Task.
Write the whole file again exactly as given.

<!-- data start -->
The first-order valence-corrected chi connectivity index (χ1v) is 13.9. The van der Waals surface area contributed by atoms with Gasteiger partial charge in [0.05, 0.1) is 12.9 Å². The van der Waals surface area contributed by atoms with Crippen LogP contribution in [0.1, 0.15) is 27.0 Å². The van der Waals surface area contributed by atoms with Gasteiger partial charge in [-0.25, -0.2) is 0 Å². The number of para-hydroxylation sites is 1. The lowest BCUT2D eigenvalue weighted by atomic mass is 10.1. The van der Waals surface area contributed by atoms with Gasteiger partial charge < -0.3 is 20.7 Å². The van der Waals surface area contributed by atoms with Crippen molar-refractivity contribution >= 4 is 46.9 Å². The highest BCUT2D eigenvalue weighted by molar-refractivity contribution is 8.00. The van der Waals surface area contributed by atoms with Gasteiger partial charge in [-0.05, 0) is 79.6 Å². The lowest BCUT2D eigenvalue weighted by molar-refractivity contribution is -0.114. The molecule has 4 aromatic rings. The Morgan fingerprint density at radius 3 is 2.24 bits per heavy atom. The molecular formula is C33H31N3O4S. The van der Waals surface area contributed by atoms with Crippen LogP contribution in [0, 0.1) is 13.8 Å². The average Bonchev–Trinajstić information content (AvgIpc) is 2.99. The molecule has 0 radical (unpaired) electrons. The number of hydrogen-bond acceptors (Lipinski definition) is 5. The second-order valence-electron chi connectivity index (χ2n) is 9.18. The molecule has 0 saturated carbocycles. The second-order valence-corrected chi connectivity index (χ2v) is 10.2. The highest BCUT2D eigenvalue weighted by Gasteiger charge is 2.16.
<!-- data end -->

The first-order valence-corrected chi connectivity index (χ1v) is 13.9. The van der Waals surface area contributed by atoms with Gasteiger partial charge in [0.05, 0.1) is 12.9 Å². The van der Waals surface area contributed by atoms with Crippen LogP contribution in [0.1, 0.15) is 27.0 Å². The van der Waals surface area contributed by atoms with Gasteiger partial charge in [-0.25, -0.2) is 0 Å². The number of para-hydroxylation sites is 1. The lowest BCUT2D eigenvalue weighted by atomic mass is 10.1. The van der Waals surface area contributed by atoms with Gasteiger partial charge < -0.3 is 20.7 Å². The van der Waals surface area contributed by atoms with Crippen molar-refractivity contribution >= 4 is 46.9 Å². The highest BCUT2D eigenvalue weighted by molar-refractivity contribution is 8.00. The van der Waals surface area contributed by atoms with Gasteiger partial charge in [-0.05, 0) is 79.6 Å². The lowest BCUT2D eigenvalue weighted by molar-refractivity contribution is -0.114. The molecule has 4 aromatic rings. The Morgan fingerprint density at radius 3 is 2.24 bits per heavy atom. The molecular formula is C33H31N3O4S. The van der Waals surface area contributed by atoms with Crippen LogP contribution in [0, 0.1) is 13.8 Å². The average Bonchev–Trinajstić information content (AvgIpc) is 2.99. The molecule has 0 radical (unpaired) electrons. The number of hydrogen-bond acceptors (Lipinski definition) is 5. The second-order valence-electron chi connectivity index (χ2n) is 9.18. The molecule has 0 saturated carbocycles. The second-order valence-corrected chi connectivity index (χ2v) is 10.2. The highest BCUT2D eigenvalue weighted by Gasteiger charge is 2.16.